Results 1 to 2 of 2

Math Help - radioactive/exponential decay

  1. #1
    Member
    Joined
    Jun 2008
    From
    Plymouth
    Posts
    120
    Thanks
    5

    radioactive/exponential decay

    Hi!

    I understand the concept of radioactive decay when you have only one element.
    <br />
\frac{dy}{dt}=-k\times y<br />

    But what happens when one element decays into a second element and the second decays into a third. What is the quantity of not decayed material of the second element? And what if you have a longer chain? For example:
    Element A has a half-life T_1=2 s.
    Element B has a half-life T_2=5 s.
    Element C is stable.
    A decays to B which decays to C.

    A(t), B(t), C(t) - is the quantity of A, B, C at time t
    A(t)=2^{-t/2}\times A(0)
    B(t)=?
    C(t)=?
    Follow Math Help Forum on Facebook and Google+

  2. #2
    MHF Contributor
    Joined
    Nov 2008
    From
    France
    Posts
    1,458
    Hi

    Between t and t+dt
    A goes from A(t) to A(t+dt) = A(t) - a A(t) dt
    B goes from B(t) to B(t+dt) = B(t) - b B(t) dt + a A(t) dt
    C goes from C(t) to C(t+dt) = C(t) + b B(t) dt

    It is clear that for every t, A(t) + B(t) + C(t) is constant

    A(t+dt) = A(t) - a A(t) dt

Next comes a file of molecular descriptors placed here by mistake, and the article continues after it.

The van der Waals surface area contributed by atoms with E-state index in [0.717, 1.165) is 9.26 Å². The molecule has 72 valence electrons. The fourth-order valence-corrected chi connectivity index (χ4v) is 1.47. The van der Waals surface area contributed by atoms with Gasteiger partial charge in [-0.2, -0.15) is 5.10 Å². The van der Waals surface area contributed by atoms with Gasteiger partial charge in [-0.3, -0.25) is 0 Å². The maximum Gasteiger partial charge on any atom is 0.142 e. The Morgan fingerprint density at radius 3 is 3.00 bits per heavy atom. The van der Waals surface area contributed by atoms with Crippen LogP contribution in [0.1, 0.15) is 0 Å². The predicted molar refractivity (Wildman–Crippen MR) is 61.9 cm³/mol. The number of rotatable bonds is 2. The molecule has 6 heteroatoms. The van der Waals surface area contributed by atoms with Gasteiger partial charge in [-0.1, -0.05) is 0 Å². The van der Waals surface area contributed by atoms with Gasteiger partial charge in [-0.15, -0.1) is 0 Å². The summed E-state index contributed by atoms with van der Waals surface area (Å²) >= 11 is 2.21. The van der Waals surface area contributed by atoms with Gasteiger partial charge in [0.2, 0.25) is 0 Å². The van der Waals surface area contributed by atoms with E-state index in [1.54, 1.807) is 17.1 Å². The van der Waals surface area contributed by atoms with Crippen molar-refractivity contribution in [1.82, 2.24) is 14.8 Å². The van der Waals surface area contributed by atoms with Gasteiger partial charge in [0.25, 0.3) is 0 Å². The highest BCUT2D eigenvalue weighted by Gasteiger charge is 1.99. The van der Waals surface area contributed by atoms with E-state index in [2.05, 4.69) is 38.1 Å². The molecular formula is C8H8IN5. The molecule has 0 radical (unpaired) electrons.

\frac{A(t+dt) - A(t)}{dt} = -a A(t)

    \frac{dA}{dt} = -a A(t)

    A(t) = A_0 e^{-at}

    B(t+dt) = B(t) - b B(t) dt + a A(t) dt

    \frac{B(t+dt) - B(t)}{dt} = -b B(t) + a A(t)

    \frac{dB}{dt} = -b B(t) + a A_0 e^{-at}

    General solution of equation \frac{dB}{dt} = -b B(t) is
    B(t) = \lambda e^{-bt}

    Particular solution of \frac{dB}{dt} = -b B(t) + a A_0 e^{-at} is
    \frac{a A_0}{b-a} e^{-at} if a and b are different

    B(t) = \lambda e^{-bt} + \frac{a A_0}{b-a} e^{-at}
    B(t) = B_0

    B(t) = (B_0 - \frac{a A_0}{b-a})e^{-bt} + \frac{a A_0}{b-a} e^{-at}

    To be checked !!
    But I think that the general idea is not so far !
    Follow Math Help Forum on Facebook and Google+

Similar Math Help Forum Discussions

  1. Radioactive decay
    Posted in the Differential Equations Forum
    Replies: 1
    Last Post: February 22nd 2011, 12:45 AM
  2. Radioactive Decay
    Posted in the Advanced Applied Math Forum
    Replies: 1
    Last Post: October 11th 2009, 01:12 PM
  3. Radioactive Decay
    Posted in the Pre-Calculus Forum
    Replies: 1
    Last Post: June 14th 2009, 05:22 PM
  4. Exponential radioactive decay while original amount increases.
    Posted in the Differential Equations Forum
    Replies: 5
    Last Post: June 27th 2008, 09:01 PM
  5. Radioactive Decay
    Posted in the Pre-Calculus Forum
    Replies: 4
    Last Post: May 17th 2008, 02:09 PM

Search Tags


/mathhelpforum @mathhelpforum